The Seventies are Back
Let’s talk about the Seventies. What exactly happened? I’m not sure I can answer that question, because I lived them – in the same smoky haze that partially obscured my view of The Rolling Stones during their ’72 show at the Akron Rubber Bowl. I also recall losing about 30% of the hearing in my left ear at a J. Geils concert. Oh, and I spent two years in Athens, Ohio… Need I say more??
Fact is, the Seventies are back with a vengeance. The Stones are on tour. So are The Eagles and Fleetwood Mac. Scores of alt-rock bands – from Iron & Wine to Weezer – are recycling the Sound of the Seventies, with varying levels of success. Rolling Stone magazine recently featured The Mellow Mafia – a select group of session musicians who contributed to huge hits by James Taylor, Carole King, Jackson Browne, Carly Simon and other singer-songwriters of the era.
The RS article reminded me of my brief stint as a record store clerk in Athens, where I witnessed the slow and painful demise of those heavily sedated strummers. Punk rock was on the rise, as evidenced by the crate of unsold Dan Fogelberg albums I was storing behind the counter. And if you weren’t in either camp (throw me in that category), you probably wouldn’t find much to like in our store.
I spent much of the Seventies digging into the roots of my favorite artists from my teenage years, like the Stones, Taj Mahal, Jimi Hendrix, The Allman Brothers, Traffic, etc. So that put me on a blues track – mostly Muddy and Little Walter – with forays into hard country, bluegrass and other more idyllic strains that informed songs like Wild Horses and John Barleycorn. I guess I was a hippie at heart, even though I fully intended to make a decent living in some soulless urban setting.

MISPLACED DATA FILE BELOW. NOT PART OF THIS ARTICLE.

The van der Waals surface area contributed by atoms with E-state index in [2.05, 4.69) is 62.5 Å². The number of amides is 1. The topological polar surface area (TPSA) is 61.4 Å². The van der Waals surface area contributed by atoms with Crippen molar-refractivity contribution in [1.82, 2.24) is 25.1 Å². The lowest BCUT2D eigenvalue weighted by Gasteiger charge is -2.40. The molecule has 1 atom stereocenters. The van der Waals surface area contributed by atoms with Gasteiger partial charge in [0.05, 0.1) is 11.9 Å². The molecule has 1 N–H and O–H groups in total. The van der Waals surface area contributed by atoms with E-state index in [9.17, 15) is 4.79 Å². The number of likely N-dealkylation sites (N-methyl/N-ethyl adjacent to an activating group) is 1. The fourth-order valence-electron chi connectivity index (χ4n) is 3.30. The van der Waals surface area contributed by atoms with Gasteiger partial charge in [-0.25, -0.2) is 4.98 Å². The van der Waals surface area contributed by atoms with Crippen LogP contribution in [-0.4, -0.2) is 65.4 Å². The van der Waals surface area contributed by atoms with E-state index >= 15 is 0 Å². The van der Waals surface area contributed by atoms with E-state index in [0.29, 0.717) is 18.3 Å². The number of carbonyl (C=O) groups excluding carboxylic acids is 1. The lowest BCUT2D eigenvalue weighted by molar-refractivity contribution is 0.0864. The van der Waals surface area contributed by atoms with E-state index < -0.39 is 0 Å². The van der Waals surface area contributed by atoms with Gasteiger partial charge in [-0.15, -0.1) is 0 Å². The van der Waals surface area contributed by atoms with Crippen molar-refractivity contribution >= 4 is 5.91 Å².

So, what was my original premise? Ah, that’s right… This is another cheap setup for a playlist (we’ll save the intervention story for another post). I thought it would be fun to take a “Time-Life” approach and share a favorite song for each year. Also, my therapist thought it would way for me to begin the healing process by uncovering some deep-seated anxieties from “The Lost Years,” as she likes to call them.
1970 Sly Stone released this song as a single in December 1969 (with the equally awesome Everybody is a Star), but it didn’t really catch on until it showed up the following year on the Family Stone’s Greatest Hits album. By February ‘70 it reached the top of the charts, making it one of the funkiest #1 hits of all time. I remember hearing it on a jukebox over and over again at a dive bar that inexplicably let me in to shoot pool with an older friend. So this tune will forever remind me of an important right of passage, Akron style. Thank You (Falettinme…)